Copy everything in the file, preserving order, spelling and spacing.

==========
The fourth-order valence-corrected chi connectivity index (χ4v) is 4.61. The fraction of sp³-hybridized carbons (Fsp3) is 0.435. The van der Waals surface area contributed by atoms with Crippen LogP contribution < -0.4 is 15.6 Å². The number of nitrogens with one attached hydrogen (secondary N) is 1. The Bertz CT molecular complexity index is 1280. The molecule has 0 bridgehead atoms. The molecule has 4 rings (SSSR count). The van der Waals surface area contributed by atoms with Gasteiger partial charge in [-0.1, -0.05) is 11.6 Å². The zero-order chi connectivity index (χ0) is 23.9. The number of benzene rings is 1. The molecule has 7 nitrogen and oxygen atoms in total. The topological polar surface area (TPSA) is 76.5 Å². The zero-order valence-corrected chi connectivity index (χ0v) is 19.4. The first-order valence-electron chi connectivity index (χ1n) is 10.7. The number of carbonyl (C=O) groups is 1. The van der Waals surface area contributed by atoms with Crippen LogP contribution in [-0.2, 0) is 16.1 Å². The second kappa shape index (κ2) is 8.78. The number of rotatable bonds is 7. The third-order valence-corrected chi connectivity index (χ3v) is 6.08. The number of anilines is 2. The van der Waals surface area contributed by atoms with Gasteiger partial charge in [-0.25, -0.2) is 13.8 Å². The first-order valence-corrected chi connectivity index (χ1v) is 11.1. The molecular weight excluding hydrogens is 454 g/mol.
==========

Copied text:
The fourth-order valence-corrected chi connectivity index (χ4v) is 4.61. The fraction of sp³-hybridized carbons (Fsp3) is 0.435. The van der Waals surface area contributed by atoms with Crippen LogP contribution < -0.4 is 15.6 Å². The number of nitrogens with one attached hydrogen (secondary N) is 1. The Bertz CT molecular complexity index is 1280. The molecule has 0 bridgehead atoms. The molecule has 4 rings (SSSR count). The van der Waals surface area contributed by atoms with Gasteiger partial charge in [-0.1, -0.05) is 11.6 Å². The zero-order chi connectivity index (χ0) is 23.9. The number of benzene rings is 1. The molecule has 7 nitrogen and oxygen atoms in total. The topological polar surface area (TPSA) is 76.5 Å². The zero-order valence-corrected chi connectivity index (χ0v) is 19.4. The first-order valence-electron chi connectivity index (χ1n) is 10.7. The number of carbonyl (C=O) groups is 1. The van der Waals surface area contributed by atoms with Crippen LogP contribution in [-0.2, 0) is 16.1 Å². The second kappa shape index (κ2) is 8.78. The number of rotatable bonds is 7. The third-order valence-corrected chi connectivity index (χ3v) is 6.08. The number of anilines is 2. The van der Waals surface area contributed by atoms with Gasteiger partial charge in [-0.25, -0.2) is 13.8 Å². The first-order valence-corrected chi connectivity index (χ1v) is 11.1. The molecular weight excluding hydrogens is 454 g/mol.